Jun 06, 2017 11:28 AM EDT
The SpaceX Dragon capsule successfully arrived at the International Space Station yesterday. The old Dragon capsule was the first reused capsule for the 11th cargo mission and the first repeat delivery.
Space.com reported the successful arrival of the reused SpaceX Dragon capsule at the International Space Station yesterday. The launching was set on Saturday (June 3) from NASA Kennedy Space Center, Florida and after two days, the SpaceX Dragon arrives at the ISS with packed of supplies and science experiments at around 6,000 lbs. or nearly 2,700 kilograms.
According to Phys.org, the SpaceX Dragon capsule was launched at the top of the recycled Falcon 9 for its 11th cargo mission. NASA television was able to capture live images of the event up until the Dragon capsule was grabbed by the robotic arm of the ISS at exactly 9:52 am (1352 GMT).
NASA astronaut Peggy Whitson operated the robotic arm from the station and grabs the first US spaceship to return to the ISS since 2011. To recall, the American space shuttle program has ended in 2011, and the SpaceX Dragon capsule's mission is considered as the first repeat delivery from the US.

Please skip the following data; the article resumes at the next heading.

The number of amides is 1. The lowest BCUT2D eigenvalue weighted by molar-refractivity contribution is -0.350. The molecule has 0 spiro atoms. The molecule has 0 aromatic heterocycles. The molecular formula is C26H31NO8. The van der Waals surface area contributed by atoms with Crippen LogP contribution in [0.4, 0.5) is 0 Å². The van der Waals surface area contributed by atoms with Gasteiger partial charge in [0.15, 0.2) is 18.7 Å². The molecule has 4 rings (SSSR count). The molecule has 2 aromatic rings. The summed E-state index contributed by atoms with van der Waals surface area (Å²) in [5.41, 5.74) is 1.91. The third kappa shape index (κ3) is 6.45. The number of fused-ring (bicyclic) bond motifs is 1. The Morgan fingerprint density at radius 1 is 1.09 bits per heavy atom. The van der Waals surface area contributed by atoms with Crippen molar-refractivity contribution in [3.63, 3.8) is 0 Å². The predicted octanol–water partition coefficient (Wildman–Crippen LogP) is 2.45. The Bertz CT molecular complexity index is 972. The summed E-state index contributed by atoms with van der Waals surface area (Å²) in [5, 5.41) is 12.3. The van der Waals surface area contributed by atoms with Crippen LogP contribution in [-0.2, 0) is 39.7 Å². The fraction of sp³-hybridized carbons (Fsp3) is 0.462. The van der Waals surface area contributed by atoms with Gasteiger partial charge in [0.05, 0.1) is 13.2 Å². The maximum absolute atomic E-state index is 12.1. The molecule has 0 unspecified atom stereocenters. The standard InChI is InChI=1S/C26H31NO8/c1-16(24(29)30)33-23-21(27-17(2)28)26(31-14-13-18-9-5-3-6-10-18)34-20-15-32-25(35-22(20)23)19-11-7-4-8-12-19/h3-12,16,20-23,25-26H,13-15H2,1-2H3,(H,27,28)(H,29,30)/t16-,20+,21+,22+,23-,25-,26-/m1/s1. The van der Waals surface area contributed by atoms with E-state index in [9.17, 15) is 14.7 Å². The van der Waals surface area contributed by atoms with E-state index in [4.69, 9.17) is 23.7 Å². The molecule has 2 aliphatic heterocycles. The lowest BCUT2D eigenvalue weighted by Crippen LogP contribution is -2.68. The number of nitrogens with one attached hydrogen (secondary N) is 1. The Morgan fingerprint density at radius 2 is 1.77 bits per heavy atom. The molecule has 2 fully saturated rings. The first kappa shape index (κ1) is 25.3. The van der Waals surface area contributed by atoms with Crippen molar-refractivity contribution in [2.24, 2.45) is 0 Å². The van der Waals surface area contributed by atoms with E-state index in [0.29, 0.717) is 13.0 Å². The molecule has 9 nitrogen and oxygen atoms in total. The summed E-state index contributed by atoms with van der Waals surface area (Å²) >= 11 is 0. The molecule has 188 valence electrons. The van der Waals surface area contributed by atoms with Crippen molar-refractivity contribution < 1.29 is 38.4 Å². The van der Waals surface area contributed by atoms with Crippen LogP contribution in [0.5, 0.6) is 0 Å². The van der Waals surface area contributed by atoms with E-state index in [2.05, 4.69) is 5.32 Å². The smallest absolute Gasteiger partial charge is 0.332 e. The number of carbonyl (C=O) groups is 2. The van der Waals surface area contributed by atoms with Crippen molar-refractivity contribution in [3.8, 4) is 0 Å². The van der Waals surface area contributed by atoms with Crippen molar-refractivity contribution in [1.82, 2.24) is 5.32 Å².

Afterward, the NASA's crew to control the mission in Houston will then operate the ISS's robotic arm to install the SpaceX Dragon capsule to its docking port. The mission is considered the 11th cargo mission of SpaceX with NASA based on their $1.6 billion contracts. The Dragon is also a reused capsule from the fourth cargo mission in 2014 where it had splashed down in the Pacific Ocean.
Right after the capture was confirmed, NASA astronaut Jack Fischer said, "These people have supplied us with a vast amount of science and supplies, really fuel for the engine and innovation we get to call home, the International Space Station." For both Fischer and Whitson, the SpaceX Dragon capsule is such a big help for new studies and for them who used to live in the ISS. The SpaceX Dragon is scheduled to splash in the Pacific Ocean next month to return hardware, supplies and science discoveries.
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